Check him now: Mays is hawking Mighty Mend It, a fabric glue that can hem your pants, reaffix the pocket on your jeans … even repair your torn American flag!
“Just apply. Gently touch … and mend it!” Mays cheers as the flag is restored just before the big finish: Mays and the flag in a wind tunnel.
“It has the strength to withstand storm-force winds!” Mays brags of Mighty Mend It, but we all know what he really means: the economy. Mays will help us hold it together until the storm passes.
And the economy’s red glare!
The flag rippling in air!
Gave proof on this infomercial
That our economy is still there
Oh say does tha-at star spangled pro-du-uct ye-et wa-ave …
O’er the la-and of the free
And all for just $19.95.
Call now. And when Billy starts offering you things you don’t need again, you’ll know the economy is back on track.
If you have a cool $3 or $4 million, you can pick up one of the remaining 3 or 4 Super Bowl spots out there. I can’t remember the last time that the Super Bowl wasn’t sold out so close to the game….that being said, NBC will still probably set a record for total cash brought in by the spots.
A MarketSense study during the 1989-91 recession demonstrated that brands such as Jif Peanut Butter and Kraft Salad Dressing increased their advertising and experienced sales growth of 57% to 70%. During this same period, most of the beer industry made cuts to their ad budgets, but Coors Light and Bud Light increased their budgets and saw sales jump 15% to 16%. Among fast food companies, Pizza Hut sales rose 61% and Taco Bell’s 40% due to strong advertising support, reducing McDonald’s sales by as much as 28%. MarketSense concluded the study by reporting. “The best strategy for coping with a recession is balanced exploitation of ad spending for long-term consumer motivation, plus promotion for short term sales boosts.”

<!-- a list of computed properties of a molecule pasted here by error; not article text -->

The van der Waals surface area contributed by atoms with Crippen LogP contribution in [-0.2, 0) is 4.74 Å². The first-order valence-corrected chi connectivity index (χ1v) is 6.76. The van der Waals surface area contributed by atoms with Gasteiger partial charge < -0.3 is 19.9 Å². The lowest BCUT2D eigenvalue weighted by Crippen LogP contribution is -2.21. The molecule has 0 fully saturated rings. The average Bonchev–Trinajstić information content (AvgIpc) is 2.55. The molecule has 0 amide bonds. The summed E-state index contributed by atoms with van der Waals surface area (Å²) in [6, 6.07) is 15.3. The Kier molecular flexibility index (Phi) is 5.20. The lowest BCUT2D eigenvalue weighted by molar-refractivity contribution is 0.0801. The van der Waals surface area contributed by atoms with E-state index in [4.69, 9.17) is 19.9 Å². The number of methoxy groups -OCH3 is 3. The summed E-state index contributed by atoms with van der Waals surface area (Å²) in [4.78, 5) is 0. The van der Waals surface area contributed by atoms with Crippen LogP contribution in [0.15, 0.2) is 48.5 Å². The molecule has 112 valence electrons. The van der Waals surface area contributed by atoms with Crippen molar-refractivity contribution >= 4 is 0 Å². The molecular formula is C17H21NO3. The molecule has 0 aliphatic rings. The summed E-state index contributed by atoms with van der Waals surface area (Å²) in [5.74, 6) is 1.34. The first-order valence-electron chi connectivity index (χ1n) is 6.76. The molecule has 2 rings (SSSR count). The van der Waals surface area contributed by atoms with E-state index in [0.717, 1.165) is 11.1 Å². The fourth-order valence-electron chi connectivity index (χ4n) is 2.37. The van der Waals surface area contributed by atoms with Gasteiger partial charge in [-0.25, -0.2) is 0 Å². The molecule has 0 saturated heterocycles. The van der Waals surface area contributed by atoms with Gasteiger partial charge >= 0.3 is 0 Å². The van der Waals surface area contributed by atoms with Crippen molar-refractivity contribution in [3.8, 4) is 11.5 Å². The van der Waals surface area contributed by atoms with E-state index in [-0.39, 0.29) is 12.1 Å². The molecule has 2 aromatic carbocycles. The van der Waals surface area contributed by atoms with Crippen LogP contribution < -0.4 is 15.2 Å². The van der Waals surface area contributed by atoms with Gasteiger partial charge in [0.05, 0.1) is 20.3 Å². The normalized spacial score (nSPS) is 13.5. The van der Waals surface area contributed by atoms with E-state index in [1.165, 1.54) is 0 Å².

Strategies to help your business thrive in this economy.
• Don’t cut your ad budget, increase it. Let your competition cut their budgets. When you increase your spending, you increase your share of voice. If your competitors cut back, your message grows even stronger.
• Have a strategic marketing plan that is well thought out, so you don’t waste money advertising the wrong message in the wrong place to the wrong audience.
• Keep your loyal customers by keeping in touch with them and letting them know what you have to offer.
• Maintain your brand awareness. Advertising works cumulatively so you have to remind people frequently about your brand or they’ll forget you.
• Achieve greater media efficiency by taking advantage of more negotiable rates and special promotions.
• Don’t degrade your advertising by trying to save a few dollars on creative or production costs. Your customers will notice and will perceive lower quality not just in your advertising, but in your products and services.
This is one time to stress quality—and value. “All great enterprises move forward in a recession, and the weaklings move backward. The dumbbells cut back on advertising. The smart people don’t.” -Ed McCabe, founding partner of Scali, McCabe, Stoves advertising agency, a legendary Madison Avenue agency of years past.